Well, here we go again — another opinion with our friends from NYBA, Seattle Boat, Bridges, and Radovich. You’ll remember them from this morning’s post about quitclaim deeds and property disputes. In that opinion, the Court of Appeals reversed the trial court’s decision (on six separate grounds!) regarding the validity of the deed. In a companion opinion, Bridges Investment Group v. Radovich (Division 1, May 7, 2012), the Court of Appeals affirmed the trial court’s grant of partial summary judgment in favor of Bridges, but reversed all three bases of the trial court’s award of attorneys’ fees to Bridges (from Radovich).
For factual and procedural background, please check out the previous post. Bridges (who bought the property from Radovich and then sold it to Seattle Boat) moved for summary judgment against Radovich seeking a declaration that if (1) the quitclaim deed from Radovich to NYBA was valid, then (2) Radovich breached the 2004 statutory deed to Bridges and the Purchase and Sale Agreement (“PSA”) between Bridges and Radovich because both documents purported to convey a fee simple interest in the property described in the quitclaim deed. The trial court granted Bridges’ motion.
The Court of Appeals affirmed. Radovich’s only real argument was that he could not be in breach because, whatever problems with the 2004 deed or the PSA, they were somehow immunized by Bridges’ subsequent conveyance to Seattle Boat, “in which Radovich took no part.” Moreover, in the conveyance from Bridges to Seattle Boat, Bridges apparently did not warrant that it was transferring a fee interest to Seattle Boat. But according to the Court of Appeals, that didn’t matter for purposes of Radovich’s breach. As soon as Radovich transferred to Bridges an interest less than that which was represented in the PSA and the 2004 deed, Radovich breached. The other issues — those relating to Bridges’ tranasaction with Seattle Boat — may well go to damages or causation. However, because the trial court’s decision was limited to breach, the Court of Appeals affirmed.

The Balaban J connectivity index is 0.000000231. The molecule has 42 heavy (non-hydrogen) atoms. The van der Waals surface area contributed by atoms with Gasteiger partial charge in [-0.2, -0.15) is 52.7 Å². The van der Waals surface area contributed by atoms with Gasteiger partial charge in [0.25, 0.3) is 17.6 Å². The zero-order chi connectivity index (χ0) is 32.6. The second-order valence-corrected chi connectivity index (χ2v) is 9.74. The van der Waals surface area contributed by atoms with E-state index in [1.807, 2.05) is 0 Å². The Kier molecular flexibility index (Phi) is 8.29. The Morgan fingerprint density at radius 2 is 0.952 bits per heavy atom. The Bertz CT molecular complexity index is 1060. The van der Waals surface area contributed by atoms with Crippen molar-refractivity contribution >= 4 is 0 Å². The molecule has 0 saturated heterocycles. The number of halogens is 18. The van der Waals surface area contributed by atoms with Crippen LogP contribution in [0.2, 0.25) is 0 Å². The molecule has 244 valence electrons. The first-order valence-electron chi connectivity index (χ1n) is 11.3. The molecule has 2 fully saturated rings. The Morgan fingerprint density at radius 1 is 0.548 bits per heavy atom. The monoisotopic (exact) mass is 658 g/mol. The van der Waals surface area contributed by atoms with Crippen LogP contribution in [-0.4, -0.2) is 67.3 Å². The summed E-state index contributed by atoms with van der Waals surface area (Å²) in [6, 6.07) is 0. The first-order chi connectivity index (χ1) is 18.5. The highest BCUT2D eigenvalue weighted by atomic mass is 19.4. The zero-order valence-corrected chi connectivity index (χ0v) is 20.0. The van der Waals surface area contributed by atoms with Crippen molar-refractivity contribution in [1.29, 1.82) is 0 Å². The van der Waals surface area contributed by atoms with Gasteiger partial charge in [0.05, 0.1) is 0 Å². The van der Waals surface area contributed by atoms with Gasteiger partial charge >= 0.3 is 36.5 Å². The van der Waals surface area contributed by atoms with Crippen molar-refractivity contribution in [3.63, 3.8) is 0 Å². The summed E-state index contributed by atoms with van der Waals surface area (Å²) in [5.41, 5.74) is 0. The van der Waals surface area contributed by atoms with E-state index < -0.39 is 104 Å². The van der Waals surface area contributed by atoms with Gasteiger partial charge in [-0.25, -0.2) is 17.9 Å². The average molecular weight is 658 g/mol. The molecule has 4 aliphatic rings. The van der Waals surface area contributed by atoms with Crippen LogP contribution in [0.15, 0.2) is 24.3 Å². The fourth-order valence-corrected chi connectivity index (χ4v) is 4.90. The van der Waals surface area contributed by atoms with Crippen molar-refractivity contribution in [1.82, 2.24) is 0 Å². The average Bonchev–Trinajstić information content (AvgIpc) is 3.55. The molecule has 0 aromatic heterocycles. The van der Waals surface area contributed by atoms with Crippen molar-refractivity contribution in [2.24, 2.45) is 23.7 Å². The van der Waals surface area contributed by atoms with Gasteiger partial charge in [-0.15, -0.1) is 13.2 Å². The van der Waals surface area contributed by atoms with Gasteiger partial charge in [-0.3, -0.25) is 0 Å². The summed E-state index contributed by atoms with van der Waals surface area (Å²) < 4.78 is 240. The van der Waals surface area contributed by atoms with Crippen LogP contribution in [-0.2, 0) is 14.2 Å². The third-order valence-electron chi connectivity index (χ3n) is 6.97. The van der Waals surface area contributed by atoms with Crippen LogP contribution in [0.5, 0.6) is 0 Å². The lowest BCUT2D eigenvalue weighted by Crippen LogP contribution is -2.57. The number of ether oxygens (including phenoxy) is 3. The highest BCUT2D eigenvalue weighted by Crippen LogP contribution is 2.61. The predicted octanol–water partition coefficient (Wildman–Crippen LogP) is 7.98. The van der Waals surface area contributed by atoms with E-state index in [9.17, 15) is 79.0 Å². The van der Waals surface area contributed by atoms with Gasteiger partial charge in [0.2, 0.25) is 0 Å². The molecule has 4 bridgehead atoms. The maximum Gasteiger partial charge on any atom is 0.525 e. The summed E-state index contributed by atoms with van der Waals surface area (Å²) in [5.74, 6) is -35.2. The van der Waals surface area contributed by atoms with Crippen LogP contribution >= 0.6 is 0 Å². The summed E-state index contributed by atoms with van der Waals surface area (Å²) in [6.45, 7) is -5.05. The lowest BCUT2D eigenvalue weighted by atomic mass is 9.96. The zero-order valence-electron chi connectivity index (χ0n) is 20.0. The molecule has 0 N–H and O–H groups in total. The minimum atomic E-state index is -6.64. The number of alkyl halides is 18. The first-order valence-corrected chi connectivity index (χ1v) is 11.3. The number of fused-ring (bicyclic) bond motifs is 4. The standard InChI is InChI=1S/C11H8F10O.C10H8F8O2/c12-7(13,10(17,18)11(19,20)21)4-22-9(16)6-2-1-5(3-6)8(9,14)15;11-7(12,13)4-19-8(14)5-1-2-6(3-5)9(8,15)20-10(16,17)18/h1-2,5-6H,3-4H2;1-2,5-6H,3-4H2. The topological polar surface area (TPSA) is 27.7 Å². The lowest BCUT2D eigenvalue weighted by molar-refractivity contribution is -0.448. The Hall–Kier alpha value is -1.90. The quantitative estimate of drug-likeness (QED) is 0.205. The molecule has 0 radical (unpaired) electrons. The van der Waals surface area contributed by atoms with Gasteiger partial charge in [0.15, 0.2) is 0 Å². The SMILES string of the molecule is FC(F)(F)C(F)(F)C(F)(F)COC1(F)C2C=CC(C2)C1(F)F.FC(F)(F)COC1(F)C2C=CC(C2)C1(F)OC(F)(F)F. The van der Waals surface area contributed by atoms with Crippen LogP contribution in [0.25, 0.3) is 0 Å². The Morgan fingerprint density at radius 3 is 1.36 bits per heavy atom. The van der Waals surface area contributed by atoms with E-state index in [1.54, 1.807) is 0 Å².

Now, on to the attorneys’ fees decision. The trial court awarded attorneys’ fees to Bridges from Radovich based on (1) the prevailing party provision in the PSA, (2) the indemnification provision in the PSA, and (3) equitable indemnity. The Court of Appeals reversed on all three grounds.
First, the Court noted that “both the propriety and the amount of an award of fees depend greatly upon whether the award is based on principles of contractual indemnity, a theory of equity, or pursuant to a contractual prevailing party provision.” That is becasue the bases “involve different elements, different standards of review, and relate to different aspects of this multi-party litigation.”
On the previaling party basis, the Court held that the trial court’s partial summary judgment on breach was not a sufficient basis to determine that Bridges was the prevailing party. It is still too early to determine whether Bridges can convert that determination of breach into an actual judgment in its favor. Until then, it is not the prevailing party.
On the indemnification provision in the PSA, the Court first determined that the provision did apply in this case. Sure, Radovich’s conduct was not the sole cause of Bridges’ problems, and Bridges could have caught the issue with a title search, but that doesn’t matter. Radovich conveyed the same land to two different people, and that was a cause of this litigation. Accordingly, the provision applies.
But that doesn’t meant the award of fees was proper. Attorneys’ fees “sought pursuant to a contractual indemnity provision are an element of damages that must be proved to the trier of fact.” Here, there was no evidence of fees provided at trial. Indeed, there was no trial on damages at all! The trial court set a schedule providing for a damages trial, but it never occurred. Instead, Bridges just submitted a post-trial motion for fees based on a declaration. The Court held that was insufficient and therefore vacated the award.
As for equitable indemnity, well, it had the same problems of proof and trial as contractual indemnity. But that’s not all. Unlike contractual indemnity, equitable indemnity requires that the party seeking indemnity not be at fault for the harm. As discussed above, Bridges was indeed somewhat at fault for this problem, so equity doesn’t save it. Moreover, because Bridges and Radovich contractually provided for when/if fees would be appropriate, there was “no room for equity to interfere with the bargain of the parties.”